Market to grow slowly amid ETF reviews, more selling

June 01, 2020 - 06:41
The fund’s quarterly review had little impact on local stock market and the market ended slightly up as investors waited for its final results


Trading activity at Vietcombank head office in Hà Nội. — VNA/VNS Photo Trần Việt

HÀ NỘI — The Vietnamese stock market may move marginally up as investors look forward to foreign exchange-traded funds (ETFs) to complete their quarterly investment reviews.

The US-based iShares MSCI Frontier 100 ETF on Friday completed its quarterly review.

The fund’s quarterly review had little impact on the local stock market and the market ended slightly up as investors waited for its final results.

The benchmark VN-Index on the Hồ Chí Minh Stock Exchange rose 0.36 per cent on Friday to end at 864.47 points

After iShares MSCI Frontier 100 ETF, the London-based FTSE Vietnam ETF is expected to announce its new list of investees on June 6.

According to SSI Securities (SSI), the British ETF will not make any changes to its investment list this time. Instead, the fund will just re-calculate the proportion of local stocks in the portfolio.

Calculation had been expected to complete on May 29. Target stocks in FTSE Vietnam ETF’s list are large-cap firms.

In a recent report, SSI Securities’ research unit forecast FTSE Vietnam ETF will increase investment in three stocks – Vingroup (VIC), Vinhomes (VHM) and Vietcombank (VCB).

Vingroup and Vinhomes shares will account for 15 per cent of the total portfolio, up 0.5-1.11 percentage points while Vietcombank shares will take an 8.65 per cent stake in the list, up 2.22 percentage points.

The fund is forecast to cut its investment in the remaining 15 stocks such as dairy producer Vinamilk (VNM; down 1.69 percentage points), Vincom Retail (VRE; down 0.28 percentage points), and steel maker Hòa Phát (HPG; down 0.32 percentage points).

“Investors will become cautious in the week that ETFs carry out their investment review, so trading may focus on small-cap and medium large-cap stocks,” MB Securities Co (MBS) said in a note.

But the quarterly review by ETFs is not the only thing that matters. A possible downturn of local purchasing power may affect the market’s short-term uptrend, according to analysts.

Individual investors have played a big role in driving the market upwards from its three-year bottom on March 24 as stocks were sent down to very cheap, attractive price levels.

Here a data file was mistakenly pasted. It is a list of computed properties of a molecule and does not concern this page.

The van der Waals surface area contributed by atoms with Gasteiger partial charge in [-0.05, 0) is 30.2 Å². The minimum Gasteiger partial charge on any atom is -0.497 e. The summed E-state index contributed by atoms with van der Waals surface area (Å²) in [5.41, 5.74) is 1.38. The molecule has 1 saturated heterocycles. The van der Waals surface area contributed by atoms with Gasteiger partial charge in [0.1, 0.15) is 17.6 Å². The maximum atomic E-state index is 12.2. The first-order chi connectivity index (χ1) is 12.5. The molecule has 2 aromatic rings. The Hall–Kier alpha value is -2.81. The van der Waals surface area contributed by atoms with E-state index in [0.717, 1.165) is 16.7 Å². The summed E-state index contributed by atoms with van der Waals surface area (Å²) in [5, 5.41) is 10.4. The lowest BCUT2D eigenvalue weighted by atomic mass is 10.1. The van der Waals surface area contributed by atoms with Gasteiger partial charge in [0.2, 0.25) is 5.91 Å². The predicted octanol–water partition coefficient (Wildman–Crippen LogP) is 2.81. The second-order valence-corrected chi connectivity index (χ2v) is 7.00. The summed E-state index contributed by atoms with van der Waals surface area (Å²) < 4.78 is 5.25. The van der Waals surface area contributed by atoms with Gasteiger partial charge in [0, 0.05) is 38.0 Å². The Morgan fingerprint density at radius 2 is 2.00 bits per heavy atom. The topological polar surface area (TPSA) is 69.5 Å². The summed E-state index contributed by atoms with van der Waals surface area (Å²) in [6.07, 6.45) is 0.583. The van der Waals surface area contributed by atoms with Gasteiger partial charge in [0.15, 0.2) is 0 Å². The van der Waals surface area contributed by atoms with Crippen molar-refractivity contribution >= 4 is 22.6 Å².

The benchmark VN-Index had gained significantly by nearly 31 per cent in two months from March 24 to May 21. That made the Vietnamese stock market one of the best-performing markets in the world in April and May.

But growth slowed down last week to 1.37 per cent with alternate ups and downs during the week. Analysts are expecting more bumpy sessions in the coming weeks.

Phan Dũng Khánh, investment director at Maybank Kim Eng Securities (MBKE), said purchasing power of domestic investors – most of them are individuals – was still strong enough to lift the market last week while institutional investors – most of whom are foreign – were only willing to sell.

The escape of institutional investors, considered “big money”, and limited resources of individual investors may drag on the local markets in coming weeks, he told

“Higher market valuation and a slow-recovery economy increase the risks on the local stock market,” he said. “The price-to-earnings (P/E) ratio of the Vietnamese market is rising fast, so it will naturally slow down the market growth in June.”

Agriseco’s investment and analysis director Nguyễn Anh Khoa said new investors, who opened accounts in late March to hunt for cheap stocks, were the major driving factor of the stock market in April and May.

“Most of their investments have gained 20 per cent. But they will just run away as quick as they come,” he said. “Lower second-quarter corporate earnings will also encourage investors to divest from local companies.”

“But disappointing earnings have been widely expected, so selling pressure would not be harsh on local stocks and the market can absorb such pressure,” Khoa said. — VNS